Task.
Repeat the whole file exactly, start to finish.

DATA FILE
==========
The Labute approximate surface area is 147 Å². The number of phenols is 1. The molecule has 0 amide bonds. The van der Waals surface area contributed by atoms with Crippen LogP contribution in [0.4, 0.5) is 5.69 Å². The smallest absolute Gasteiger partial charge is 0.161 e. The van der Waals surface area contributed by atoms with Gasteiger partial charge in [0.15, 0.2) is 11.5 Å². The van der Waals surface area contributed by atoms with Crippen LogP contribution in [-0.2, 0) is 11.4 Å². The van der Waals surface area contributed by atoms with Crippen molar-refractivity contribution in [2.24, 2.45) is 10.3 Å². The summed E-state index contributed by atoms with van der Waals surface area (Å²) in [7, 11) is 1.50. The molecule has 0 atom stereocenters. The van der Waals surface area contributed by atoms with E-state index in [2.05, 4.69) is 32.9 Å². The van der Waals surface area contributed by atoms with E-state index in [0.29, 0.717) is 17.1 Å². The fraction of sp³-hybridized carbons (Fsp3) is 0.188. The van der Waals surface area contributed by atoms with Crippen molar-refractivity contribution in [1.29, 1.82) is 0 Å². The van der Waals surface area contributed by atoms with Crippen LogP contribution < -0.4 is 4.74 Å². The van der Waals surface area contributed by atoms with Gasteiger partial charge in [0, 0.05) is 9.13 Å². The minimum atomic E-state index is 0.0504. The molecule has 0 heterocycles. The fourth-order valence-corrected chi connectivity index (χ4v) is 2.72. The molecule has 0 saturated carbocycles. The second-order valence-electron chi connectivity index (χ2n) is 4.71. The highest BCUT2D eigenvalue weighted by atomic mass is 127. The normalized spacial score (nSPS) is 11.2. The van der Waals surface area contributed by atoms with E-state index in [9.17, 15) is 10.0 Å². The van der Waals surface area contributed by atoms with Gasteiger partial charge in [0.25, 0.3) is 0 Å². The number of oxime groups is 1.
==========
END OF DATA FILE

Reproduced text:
The Labute approximate surface area is 147 Å². The number of phenols is 1. The molecule has 0 amide bonds. The van der Waals surface area contributed by atoms with Crippen LogP contribution in [0.4, 0.5) is 5.69 Å². The smallest absolute Gasteiger partial charge is 0.161 e. The van der Waals surface area contributed by atoms with Gasteiger partial charge in [0.15, 0.2) is 11.5 Å². The van der Waals surface area contributed by atoms with Crippen LogP contribution in [-0.2, 0) is 11.4 Å². The van der Waals surface area contributed by atoms with Crippen molar-refractivity contribution in [2.24, 2.45) is 10.3 Å². The summed E-state index contributed by atoms with van der Waals surface area (Å²) in [7, 11) is 1.50. The molecule has 0 atom stereocenters. The van der Waals surface area contributed by atoms with E-state index in [2.05, 4.69) is 32.9 Å². The van der Waals surface area contributed by atoms with E-state index in [0.29, 0.717) is 17.1 Å². The fraction of sp³-hybridized carbons (Fsp3) is 0.188. The van der Waals surface area contributed by atoms with Crippen molar-refractivity contribution in [1.29, 1.82) is 0 Å². The van der Waals surface area contributed by atoms with Crippen LogP contribution < -0.4 is 4.74 Å². The van der Waals surface area contributed by atoms with Gasteiger partial charge in [0, 0.05) is 9.13 Å². The minimum atomic E-state index is 0.0504. The molecule has 0 heterocycles. The fourth-order valence-corrected chi connectivity index (χ4v) is 2.72. The molecule has 0 saturated carbocycles. The second-order valence-electron chi connectivity index (χ2n) is 4.71. The highest BCUT2D eigenvalue weighted by atomic mass is 127. The normalized spacial score (nSPS) is 11.2. The van der Waals surface area contributed by atoms with E-state index in [9.17, 15) is 10.0 Å². The van der Waals surface area contributed by atoms with Gasteiger partial charge in [0.25, 0.3) is 0 Å². The number of oxime groups is 1.